This is a bit risky because the camino del Norte is proving popular this year and albergues are filling up. Today I’ve phoned to reserve at a private albergue for the first time as otherwise there would be a 39 km hike between two public ones. I would be pushing my right at my limits with that – especially in the sun. 

La Catedral, Urban Coffee is the sort of place where you know that you’ll be overcharged for the coffee. Their cheesecake, however, is worth the hit. 

I don’t really do baked cheesecakes but I heard some other customers raving about it. The waiter concurred and promised it would be muy rico. It has a thin layer of quite tasty raspberry jam, and wasn’t too clawey. The coffee lasted considerably longer than the cake.

Coast

My constant companion on the Ruta del Norte is the Atlantic Ocean and I wanted to get some practice in with waves and the sea, to try too early away from a symbolic shorthand.

I’m getting better at fitting in some drawing in my walking day, and hope to get to some actual coastal scenes.  
 This was a quick attempt at an evening scene at Pobeña, although I didn’t implement any of my waves practice.

Deba: The Steep City

  
It’s a steepness we are thankfully spared at the end of the day. An elevator in the street drops us around 7 floors, and another by around 5 to town level, where we stay in a well converted station building. An excellent albergue, which could have more clothes drying space! (Where is Albergueadvisor !?)

This is a15 minute sketch of the Iglesia de Santa Maria in the historic (and only) centre. Crowds gathered outside in black, too ‘alegre’ for a funeral and turned out to be musicians preparing for a concert in the nave. The conductor was an especially expressive chap.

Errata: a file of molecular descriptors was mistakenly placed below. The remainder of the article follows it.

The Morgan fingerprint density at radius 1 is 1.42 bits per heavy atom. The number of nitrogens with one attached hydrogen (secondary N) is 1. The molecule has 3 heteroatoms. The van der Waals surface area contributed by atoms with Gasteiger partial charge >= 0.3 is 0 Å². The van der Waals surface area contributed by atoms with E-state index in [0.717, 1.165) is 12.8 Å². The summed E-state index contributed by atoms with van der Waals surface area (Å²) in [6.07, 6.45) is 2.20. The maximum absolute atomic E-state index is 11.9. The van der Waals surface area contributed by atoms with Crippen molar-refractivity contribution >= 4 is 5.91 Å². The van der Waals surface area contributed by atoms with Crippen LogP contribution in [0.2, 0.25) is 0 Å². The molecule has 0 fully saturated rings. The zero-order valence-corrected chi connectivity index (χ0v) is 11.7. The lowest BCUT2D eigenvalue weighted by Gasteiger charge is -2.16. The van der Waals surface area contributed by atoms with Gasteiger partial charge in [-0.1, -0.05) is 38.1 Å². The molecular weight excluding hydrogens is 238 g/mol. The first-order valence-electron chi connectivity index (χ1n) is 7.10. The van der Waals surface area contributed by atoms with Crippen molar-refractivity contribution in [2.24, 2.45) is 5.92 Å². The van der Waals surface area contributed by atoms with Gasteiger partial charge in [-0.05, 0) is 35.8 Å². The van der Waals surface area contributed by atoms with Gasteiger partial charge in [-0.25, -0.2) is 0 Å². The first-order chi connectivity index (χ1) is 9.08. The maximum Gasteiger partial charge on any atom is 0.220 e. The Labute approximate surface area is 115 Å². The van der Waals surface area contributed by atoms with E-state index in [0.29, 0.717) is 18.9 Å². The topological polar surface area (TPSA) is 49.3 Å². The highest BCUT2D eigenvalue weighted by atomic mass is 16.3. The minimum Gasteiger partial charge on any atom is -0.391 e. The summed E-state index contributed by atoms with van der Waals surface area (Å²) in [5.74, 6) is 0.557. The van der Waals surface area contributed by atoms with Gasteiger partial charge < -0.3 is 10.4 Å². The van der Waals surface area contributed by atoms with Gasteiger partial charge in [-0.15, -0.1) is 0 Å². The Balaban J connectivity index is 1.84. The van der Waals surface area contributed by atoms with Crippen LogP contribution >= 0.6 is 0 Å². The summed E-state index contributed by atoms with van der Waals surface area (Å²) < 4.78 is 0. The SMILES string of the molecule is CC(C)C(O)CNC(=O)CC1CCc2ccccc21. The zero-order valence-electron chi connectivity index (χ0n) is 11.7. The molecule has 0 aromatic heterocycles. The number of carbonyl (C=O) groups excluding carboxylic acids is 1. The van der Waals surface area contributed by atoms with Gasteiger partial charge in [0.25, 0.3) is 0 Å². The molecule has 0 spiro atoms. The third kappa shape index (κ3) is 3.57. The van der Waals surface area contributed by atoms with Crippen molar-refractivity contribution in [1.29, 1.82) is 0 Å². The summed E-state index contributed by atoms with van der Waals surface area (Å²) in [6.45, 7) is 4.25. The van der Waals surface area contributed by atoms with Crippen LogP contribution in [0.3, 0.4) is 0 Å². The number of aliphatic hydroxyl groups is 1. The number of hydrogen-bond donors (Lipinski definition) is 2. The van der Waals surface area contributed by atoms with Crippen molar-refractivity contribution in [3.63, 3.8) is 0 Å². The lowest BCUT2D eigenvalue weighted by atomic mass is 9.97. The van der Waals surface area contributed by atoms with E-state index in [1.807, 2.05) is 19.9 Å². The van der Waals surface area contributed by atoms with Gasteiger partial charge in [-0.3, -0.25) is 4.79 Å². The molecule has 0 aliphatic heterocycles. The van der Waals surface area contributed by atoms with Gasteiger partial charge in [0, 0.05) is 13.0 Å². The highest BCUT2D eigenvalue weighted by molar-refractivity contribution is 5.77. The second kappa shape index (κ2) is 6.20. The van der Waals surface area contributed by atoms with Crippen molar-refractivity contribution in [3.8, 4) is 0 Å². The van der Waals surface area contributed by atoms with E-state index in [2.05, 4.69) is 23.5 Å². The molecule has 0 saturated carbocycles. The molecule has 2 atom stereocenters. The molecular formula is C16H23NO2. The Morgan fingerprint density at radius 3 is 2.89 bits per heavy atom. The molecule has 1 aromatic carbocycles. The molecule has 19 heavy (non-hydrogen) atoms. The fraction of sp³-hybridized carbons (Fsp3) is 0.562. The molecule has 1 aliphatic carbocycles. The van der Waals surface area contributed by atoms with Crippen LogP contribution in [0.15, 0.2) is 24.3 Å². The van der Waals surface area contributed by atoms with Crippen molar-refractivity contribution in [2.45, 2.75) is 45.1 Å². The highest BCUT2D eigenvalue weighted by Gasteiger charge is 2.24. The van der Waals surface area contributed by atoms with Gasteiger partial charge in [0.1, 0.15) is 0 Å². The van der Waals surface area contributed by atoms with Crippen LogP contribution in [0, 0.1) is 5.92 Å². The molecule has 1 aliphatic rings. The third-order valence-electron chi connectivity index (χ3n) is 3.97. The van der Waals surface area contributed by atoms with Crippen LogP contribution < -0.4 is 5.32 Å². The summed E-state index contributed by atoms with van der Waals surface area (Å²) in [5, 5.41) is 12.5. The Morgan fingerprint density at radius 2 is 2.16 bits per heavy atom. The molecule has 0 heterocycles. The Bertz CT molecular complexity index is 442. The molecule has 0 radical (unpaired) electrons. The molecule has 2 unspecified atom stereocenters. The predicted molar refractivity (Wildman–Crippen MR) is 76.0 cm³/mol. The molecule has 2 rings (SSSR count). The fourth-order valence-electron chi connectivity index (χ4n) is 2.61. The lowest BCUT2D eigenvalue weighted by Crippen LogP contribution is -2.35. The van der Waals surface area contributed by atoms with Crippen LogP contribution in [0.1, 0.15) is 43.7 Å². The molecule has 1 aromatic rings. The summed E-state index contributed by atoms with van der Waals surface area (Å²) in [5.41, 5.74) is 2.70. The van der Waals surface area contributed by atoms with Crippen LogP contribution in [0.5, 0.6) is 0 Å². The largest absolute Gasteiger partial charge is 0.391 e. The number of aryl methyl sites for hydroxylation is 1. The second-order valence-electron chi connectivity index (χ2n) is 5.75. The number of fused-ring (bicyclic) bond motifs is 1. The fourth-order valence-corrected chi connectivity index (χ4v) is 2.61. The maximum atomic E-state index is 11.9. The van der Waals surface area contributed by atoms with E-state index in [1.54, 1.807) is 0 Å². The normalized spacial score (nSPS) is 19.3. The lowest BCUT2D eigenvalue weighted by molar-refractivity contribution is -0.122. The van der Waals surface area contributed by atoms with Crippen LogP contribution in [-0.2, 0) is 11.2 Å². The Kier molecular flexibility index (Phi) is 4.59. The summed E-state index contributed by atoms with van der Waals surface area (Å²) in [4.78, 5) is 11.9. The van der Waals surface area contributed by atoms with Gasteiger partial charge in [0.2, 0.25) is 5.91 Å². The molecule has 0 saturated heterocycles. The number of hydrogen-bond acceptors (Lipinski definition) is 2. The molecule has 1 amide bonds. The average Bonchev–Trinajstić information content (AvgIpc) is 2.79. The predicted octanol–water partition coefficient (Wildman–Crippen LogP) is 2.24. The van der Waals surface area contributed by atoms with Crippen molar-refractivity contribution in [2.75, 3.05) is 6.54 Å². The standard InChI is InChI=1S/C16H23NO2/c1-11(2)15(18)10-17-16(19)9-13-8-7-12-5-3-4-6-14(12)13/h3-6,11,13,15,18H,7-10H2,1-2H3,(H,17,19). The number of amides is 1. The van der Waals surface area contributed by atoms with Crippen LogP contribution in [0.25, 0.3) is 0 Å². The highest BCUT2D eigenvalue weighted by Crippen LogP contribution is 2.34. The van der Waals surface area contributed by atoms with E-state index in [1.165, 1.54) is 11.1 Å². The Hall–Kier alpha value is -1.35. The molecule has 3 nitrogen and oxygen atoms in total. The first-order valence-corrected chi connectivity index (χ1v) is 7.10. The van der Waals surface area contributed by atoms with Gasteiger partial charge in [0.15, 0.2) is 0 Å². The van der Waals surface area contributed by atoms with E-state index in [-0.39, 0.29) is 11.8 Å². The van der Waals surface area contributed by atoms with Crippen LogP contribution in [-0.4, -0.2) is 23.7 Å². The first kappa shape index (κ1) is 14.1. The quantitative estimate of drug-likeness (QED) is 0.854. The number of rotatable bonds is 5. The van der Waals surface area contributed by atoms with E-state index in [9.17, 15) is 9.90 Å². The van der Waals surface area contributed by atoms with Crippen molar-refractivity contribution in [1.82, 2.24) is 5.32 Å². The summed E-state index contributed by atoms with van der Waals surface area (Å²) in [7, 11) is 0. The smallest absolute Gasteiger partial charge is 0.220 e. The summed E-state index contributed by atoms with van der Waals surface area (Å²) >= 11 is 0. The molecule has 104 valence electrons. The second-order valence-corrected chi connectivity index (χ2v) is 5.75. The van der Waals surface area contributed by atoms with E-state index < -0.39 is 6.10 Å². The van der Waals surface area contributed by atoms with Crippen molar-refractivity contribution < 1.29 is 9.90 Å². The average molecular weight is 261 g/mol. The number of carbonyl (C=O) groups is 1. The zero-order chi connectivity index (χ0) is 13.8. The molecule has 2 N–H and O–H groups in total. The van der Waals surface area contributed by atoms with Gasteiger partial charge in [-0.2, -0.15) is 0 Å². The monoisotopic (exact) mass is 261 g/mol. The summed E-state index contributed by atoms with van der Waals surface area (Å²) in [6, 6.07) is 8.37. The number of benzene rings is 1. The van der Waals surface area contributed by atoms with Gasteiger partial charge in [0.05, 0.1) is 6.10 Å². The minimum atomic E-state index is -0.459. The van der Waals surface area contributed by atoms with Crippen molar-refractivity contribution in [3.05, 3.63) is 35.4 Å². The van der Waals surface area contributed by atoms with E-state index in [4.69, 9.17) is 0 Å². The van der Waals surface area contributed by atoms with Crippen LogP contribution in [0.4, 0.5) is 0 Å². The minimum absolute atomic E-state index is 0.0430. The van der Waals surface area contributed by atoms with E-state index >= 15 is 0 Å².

A delicious slice of Morroco in Spain

 
 Thank you Cafe Alsafir (Calle Castillo de Maya, 39. Pamplona).

Twelve and a half hours of changing scenery and family friendly movies have brought me to Pamplona, home of the controversial San Fermìn bull running extravaganza. I’m no expert but I recon British health and safety would make pretty short shrift of it: see example gougings and crushes here.

I’m just passing through though and on a ration of tapa sized tortilla, pisto and 2 peaches, sightseeing was not a priority.

I’d walked by, discounting a Marrocan style meal, usually heavy on the kebabs (from my Andalusian experience) but was powerless to resist the aromas of coffee , cloves and mint following me with the warm breeze.

I was looking for a small but filling plate which wouldn’t be too heavy before sleeping. The waitress recommended the €3 ‘potato salad’. A revelation in taste! Potato, green olives, a shallot (it could have been a mild, pink onion, I’m not great on my alliums), olive oil and a dusting of paprika! Not a large serving , but more substantial than a typical tapa – exactly what I was looking for. I couldn’t identify any other ingredients and yet it was a taste masterpiece. 

I’m the sort of person who likes to finish a meal with a coffee – the Arabic coffee served was DIVINE. The scent lingers with me, and I feel all the more exotic for it! So with a soft drink it set me back €7 in total. If your camino is heading through Pamplona and you can stretch your food budget just a smidge, consider a short respite from some of the camino staples and treat yourself!

The drawing tonight was a slightly secondary affair but ups and downs with the drawing, the path and life!

Sketchy Behaviour in the Park

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Sketchy Behaviour’s second outing.

And as we sketched, the guiri musicians of Jaén called their own meeting (perhaps that’s too grand a word) in the city! A creative vibe is infectious – particularly in a small community like ours!

This time: landscapes, and Jaén has quite a few to offer. This time we looked up towards the castle (Castillo de Santa Catalina) and cross (I was directly across from the side of this, hence no “arms”). It’s a very rocky view and quite challenging from that point of view. I think I would have struggled with this even more a few weeks ago so I think the more regular drawing is paying off.